Researchers from the University of Surrey have apparently done the impossible: they’ve used a series of advanced computer simulations to map a globular cluster called NGC 6101 and found that this spherical collection of stars likely contains several hundred black holes.
Writing in a recent edition of the journal Monthly Notices of the Royal Astronomical Society, the team mapped NGC 6101 and were able to deduce the existence of black holes within the system. Previous research had suggested that such a feat would have been impossible, as any black holes would have been expelled from the cluster in the aftermath of a supernova explosion.
“Due to their nature, black holes are impossible to see with a telescope, because no photons can escape,” lead author Miklos Peuten said in a statement. “In order to find them we look for their gravitational effect on their surroundings. Using observations and simulations we are able to spot the distinctive clues to their whereabouts and therefore effectively ‘see’ the un-seeable.”
“Our work is intended to help answer fundamental questions related to dynamics of stars and black holes, and the recently observed gravitational waves. These are emitted when two black holes merge, and if our interpretation is right, the cores of some globular clusters may be where black hole mergers take place,” added co-author Mark Gieles, a professor of astrophysics and a Royal Society University Research Fellow (URF) working at the university.
Findings could lead to discovery of even more black holes
It was only three years ago that astrophysicists first discovered individual black holes in globular clusters through a rare event in which the black hole receives material from a companion star, the researchers explained. Now, Peuten, Gieles and their colleagues have demonstrated that there is a good chance that NGC 6101 contains hundreds of the gravitationally-rich phenomena.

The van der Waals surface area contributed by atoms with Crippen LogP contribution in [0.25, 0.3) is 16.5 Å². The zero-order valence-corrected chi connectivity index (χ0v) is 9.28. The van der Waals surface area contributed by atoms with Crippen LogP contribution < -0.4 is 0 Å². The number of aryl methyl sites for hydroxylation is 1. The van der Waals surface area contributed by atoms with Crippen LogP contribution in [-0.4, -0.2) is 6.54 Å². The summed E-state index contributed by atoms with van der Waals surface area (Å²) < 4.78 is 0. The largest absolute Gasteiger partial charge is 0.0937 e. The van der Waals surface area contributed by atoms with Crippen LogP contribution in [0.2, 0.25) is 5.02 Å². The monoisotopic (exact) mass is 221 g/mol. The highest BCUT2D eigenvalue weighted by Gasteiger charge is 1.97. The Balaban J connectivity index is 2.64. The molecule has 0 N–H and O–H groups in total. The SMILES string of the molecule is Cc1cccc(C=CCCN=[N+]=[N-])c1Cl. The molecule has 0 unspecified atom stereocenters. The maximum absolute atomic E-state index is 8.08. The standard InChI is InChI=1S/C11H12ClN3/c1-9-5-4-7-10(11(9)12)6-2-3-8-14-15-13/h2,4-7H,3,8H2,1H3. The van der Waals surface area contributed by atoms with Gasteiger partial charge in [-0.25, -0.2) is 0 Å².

The Surrey-led team selected NGC 6101 because of recent research which suggested that it could have a different makeup than many globular clusters – specifically, that it appears to be young in contrast to the ages of the individual stars it contains, and that the core of the cluster looks as if it contains fewer observable stars than one would expect to find there.
Gieles, Peuten and their colleagues recreated every individual star and black hole in NGC 6101 using computer models, and used the simulation to mimic their behaviors. Their models showed how the cluster evolved over a 13 billion year period, and revealed the impact that large numbers of black holes would have had on the visible stars. Those effects matched observations of NGC 6101, they noted, and demonstrated that the apparent youth of the cluster was the direct result of its large black hole population.
“This research is exciting as we were able to theoretically observe the spectacle of an entire population of black holes using computer simulations,” said Peuten, who is a Ph. D. student at the university. “The results show that globular clusters like NGC 6101, which were always considered boring are in fact the most interesting ones, possibly each harboring hundreds of black holes. This will help us to find more black holes in other globular clusters in the universe.”
Image credit: NASA